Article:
They seem to revere Romero quite a bit.  Jake spends a lot of time explaining to Brett how Romero works; he explains all of his tactics.  The bullfighters in this “simulated this [the] appearance of danger in order to give fake emotional feeling, while the bull-fighter was really safe” (172).  He explains, “Romero had the old thing, the holding of his purity of line through the maximum exposure” (172).  It seems that the men appreciate the way Romero puts himself on the line in that way; he doesn’t take the easy way out.  It’s no surprise that Brett seems to fall for this man so immediately.  He represents what these men she is leading around now, once were.

Romero does seem to be different from Jake, Cohn and Mike.  While he does fall deeply in love with Brett, he attempts to tame her.  She sends for Jake to come help her; and, of course, unthinkingly, he comes to her aid.  She says that Romero “wanted me to grow my hair out. Me, with long hair. I’d look so like hell” (246).  He wants Brett, one of the most powerful characters in the book, to become more feminine and give up this masculine quality that she so identifies with.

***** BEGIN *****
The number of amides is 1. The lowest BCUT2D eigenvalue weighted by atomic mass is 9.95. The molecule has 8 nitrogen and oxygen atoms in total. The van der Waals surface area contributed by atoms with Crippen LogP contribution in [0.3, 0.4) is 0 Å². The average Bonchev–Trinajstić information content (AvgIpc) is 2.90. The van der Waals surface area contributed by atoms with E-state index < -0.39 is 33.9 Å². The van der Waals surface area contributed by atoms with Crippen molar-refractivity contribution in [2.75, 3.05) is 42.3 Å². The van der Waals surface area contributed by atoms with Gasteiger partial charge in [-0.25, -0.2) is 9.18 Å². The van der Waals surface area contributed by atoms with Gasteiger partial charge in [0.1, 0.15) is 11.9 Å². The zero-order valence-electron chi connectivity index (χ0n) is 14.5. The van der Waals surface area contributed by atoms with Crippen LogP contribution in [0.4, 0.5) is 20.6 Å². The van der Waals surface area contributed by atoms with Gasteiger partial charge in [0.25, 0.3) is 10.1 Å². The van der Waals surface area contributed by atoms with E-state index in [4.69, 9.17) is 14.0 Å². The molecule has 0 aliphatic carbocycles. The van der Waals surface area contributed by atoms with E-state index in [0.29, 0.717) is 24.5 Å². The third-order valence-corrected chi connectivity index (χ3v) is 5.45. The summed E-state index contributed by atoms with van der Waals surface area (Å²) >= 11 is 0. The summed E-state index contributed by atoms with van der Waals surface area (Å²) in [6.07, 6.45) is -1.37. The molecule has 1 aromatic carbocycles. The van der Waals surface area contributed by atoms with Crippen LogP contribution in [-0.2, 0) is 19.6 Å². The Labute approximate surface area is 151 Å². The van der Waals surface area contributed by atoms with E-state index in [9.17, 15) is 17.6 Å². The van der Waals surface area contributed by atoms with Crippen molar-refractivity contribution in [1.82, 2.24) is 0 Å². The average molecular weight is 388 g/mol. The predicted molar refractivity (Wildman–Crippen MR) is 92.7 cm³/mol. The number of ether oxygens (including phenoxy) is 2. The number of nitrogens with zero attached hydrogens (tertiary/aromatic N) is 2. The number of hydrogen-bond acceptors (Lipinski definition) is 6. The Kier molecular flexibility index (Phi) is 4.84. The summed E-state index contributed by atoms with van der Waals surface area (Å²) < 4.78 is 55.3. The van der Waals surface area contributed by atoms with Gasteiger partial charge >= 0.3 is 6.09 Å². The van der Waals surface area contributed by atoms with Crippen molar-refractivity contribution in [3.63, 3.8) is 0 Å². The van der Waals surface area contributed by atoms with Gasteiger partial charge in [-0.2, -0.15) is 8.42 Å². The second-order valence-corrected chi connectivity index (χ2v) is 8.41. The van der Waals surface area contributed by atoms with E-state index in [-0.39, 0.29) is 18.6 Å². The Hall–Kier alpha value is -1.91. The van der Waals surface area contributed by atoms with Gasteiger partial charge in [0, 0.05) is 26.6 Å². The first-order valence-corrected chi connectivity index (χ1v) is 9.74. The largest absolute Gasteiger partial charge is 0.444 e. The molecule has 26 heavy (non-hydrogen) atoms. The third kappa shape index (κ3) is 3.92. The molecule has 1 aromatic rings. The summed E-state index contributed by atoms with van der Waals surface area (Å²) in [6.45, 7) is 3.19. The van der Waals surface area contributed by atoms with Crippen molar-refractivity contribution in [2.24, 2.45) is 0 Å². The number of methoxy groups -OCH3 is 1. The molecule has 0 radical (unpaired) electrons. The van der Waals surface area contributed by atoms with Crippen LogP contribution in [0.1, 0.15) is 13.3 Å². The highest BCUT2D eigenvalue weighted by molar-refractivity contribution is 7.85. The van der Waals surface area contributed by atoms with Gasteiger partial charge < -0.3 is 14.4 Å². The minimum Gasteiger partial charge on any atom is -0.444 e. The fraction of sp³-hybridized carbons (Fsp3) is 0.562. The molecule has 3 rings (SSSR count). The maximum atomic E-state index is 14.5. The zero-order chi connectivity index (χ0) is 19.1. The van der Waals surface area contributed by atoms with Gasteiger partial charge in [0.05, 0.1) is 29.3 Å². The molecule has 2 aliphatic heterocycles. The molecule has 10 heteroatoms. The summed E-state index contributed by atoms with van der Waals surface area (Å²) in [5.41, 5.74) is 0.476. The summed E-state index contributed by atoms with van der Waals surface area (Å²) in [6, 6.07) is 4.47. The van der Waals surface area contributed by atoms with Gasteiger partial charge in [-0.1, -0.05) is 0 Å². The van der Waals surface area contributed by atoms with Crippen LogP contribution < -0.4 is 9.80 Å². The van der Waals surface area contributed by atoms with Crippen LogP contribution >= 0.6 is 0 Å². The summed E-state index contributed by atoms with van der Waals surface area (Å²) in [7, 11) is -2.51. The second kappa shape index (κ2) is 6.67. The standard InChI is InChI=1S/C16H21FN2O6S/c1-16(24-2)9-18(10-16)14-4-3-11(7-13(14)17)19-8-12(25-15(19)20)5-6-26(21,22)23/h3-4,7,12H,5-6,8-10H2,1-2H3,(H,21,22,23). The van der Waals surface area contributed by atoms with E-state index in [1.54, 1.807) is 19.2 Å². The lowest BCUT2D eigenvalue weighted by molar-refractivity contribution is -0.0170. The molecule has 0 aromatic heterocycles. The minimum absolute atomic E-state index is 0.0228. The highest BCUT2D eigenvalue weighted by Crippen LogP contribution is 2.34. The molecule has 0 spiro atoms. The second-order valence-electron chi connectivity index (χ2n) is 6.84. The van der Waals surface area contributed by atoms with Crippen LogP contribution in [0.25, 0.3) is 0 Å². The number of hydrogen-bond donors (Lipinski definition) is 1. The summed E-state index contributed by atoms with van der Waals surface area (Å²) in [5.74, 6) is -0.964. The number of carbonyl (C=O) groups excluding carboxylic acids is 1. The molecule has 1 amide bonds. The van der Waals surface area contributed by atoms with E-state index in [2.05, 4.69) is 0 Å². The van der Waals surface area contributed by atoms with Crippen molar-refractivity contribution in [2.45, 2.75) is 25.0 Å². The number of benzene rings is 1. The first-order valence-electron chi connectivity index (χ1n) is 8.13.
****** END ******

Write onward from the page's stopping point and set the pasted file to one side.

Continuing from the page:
It is clear the idea of masculinity changes in this novel and floats from character to character.  There is the ‘masculine’ prose that Jake narrates in which describes the events of his friends being stripped of their masculinity.  There are the bullfighters, like Romero, that seem to be on top, idolized by the other male characters.  And then there is Brett who runs circles around them all.  Why did Hemingway structure the novel in this way?  A novel that is considered so ‘masculine’ where the most masculine character might actual be a female.  It is hard to say whom Hemingway intended to put in a good light and whom he didn’t.  Sometimes it seems as if Brett is a reckless character, flinging these men around like nothing.  While the men seem to be hopeless cases too.  What he really does, in the end, is show a world and a generation changed quite completely by a war.  The idea of masculinity, whatever it is, has changed and really belongs to no one.